Where Beijing is known for its pearl market, Shanghai is known for its fabric markets. Pearls are not of much interest to me, but fabric is.

The day after arriving into Shanghai, off to the fabric market I went with some friends.  My goal was to get a Chanel style jacket made for myself.

I have taken the Classic French Jacket class from Susan Khalje, and truth be told, the jacket remains unfinished. Not due to lack of interest, but in the move from France some of the critical parts have gone missing. I am so close to being complete it is maddening! The missing parts are in the house. I found them last year and put them where I could match them up with the incomplete jacket. Now I can't find either. I am in the process of cleaning the basement and my sewing area so it really is just the small matter of finding them. If I could be at the house long enough I know I would find everything, it just has not happened yet. Why hasn’t it happened yet? Well China comes to mind. So back to China…

There are many fabric markets in Shanghai. Some large and some small. The one I went to was chosen specifically because last year people I know had suits made there. Although I did not need a suit, I had had time to walk around and buy some items while helping others who were buying suits. I sew and can tell if something is not hanging correctly.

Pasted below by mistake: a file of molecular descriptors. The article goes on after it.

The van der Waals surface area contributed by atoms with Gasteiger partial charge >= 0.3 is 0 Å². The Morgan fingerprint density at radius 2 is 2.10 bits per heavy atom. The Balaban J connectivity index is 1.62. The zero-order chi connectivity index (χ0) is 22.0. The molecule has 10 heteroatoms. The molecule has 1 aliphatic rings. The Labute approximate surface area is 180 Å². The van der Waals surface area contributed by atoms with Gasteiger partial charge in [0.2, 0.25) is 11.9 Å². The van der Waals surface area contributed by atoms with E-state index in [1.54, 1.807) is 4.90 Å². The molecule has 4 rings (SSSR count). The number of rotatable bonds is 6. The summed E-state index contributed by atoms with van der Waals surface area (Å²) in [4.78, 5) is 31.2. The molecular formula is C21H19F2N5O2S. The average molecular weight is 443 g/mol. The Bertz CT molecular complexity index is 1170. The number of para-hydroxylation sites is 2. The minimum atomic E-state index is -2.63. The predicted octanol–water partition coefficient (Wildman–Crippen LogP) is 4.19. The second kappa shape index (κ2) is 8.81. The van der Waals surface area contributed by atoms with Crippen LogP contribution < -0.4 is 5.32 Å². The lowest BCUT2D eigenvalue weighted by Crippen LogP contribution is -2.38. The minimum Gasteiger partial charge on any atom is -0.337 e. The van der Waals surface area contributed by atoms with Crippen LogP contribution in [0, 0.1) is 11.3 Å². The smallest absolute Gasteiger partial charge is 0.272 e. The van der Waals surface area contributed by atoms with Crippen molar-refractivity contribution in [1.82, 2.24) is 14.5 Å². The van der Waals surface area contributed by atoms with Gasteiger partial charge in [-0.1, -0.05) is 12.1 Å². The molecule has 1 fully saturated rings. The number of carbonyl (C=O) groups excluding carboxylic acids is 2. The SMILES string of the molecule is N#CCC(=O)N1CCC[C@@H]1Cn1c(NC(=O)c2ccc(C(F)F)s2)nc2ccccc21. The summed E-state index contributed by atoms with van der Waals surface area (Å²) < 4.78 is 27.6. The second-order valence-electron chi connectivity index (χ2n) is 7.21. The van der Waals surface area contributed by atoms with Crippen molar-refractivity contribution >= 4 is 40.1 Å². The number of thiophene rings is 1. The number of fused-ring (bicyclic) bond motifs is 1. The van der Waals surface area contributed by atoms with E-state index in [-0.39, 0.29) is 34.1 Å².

Last year, I bought some beautiful silk and wool scarves from a vendor in this particular market. If you go to the touristy street markets or the market where many people go to buy fake shoes and handbags you can find lots of “wool” and “silk” items. They look identical to what this vendor had. The problem is that those at the tourist markets are polyester based. I wanted wool or I wanted it to be mostly wool. I wanted something of higher quality. Quality is hard to find in the street markets.

The Shanghai ShiLiu Pu Cloth Market at 168 DongMen Road was my destination.  It is a shabby three storied building. It looks like it was once a small department store that had been gutted. Inside now are aisles, like in a grocery store. On either side are booths. Each one is a different vendor selling fabric and/or making garments. 

Garments are shown on manikins or are displayed up on the walls of the stall. Most of what is displayed are Chinese style dresses, evening dresses or wedding gowns. With all of the fabric, the floors are clean and the vendors eager for business. Later it was pointed out to me the ceilings were filthy, but who looks up?
 In the basement, accessed by an old creaky escalator, was mostly just fabric sold by the meter displayed on long cylindrical bolts stacked everywhere. Choose your vendor and you can choose between silk, linen, cotton and synthetics.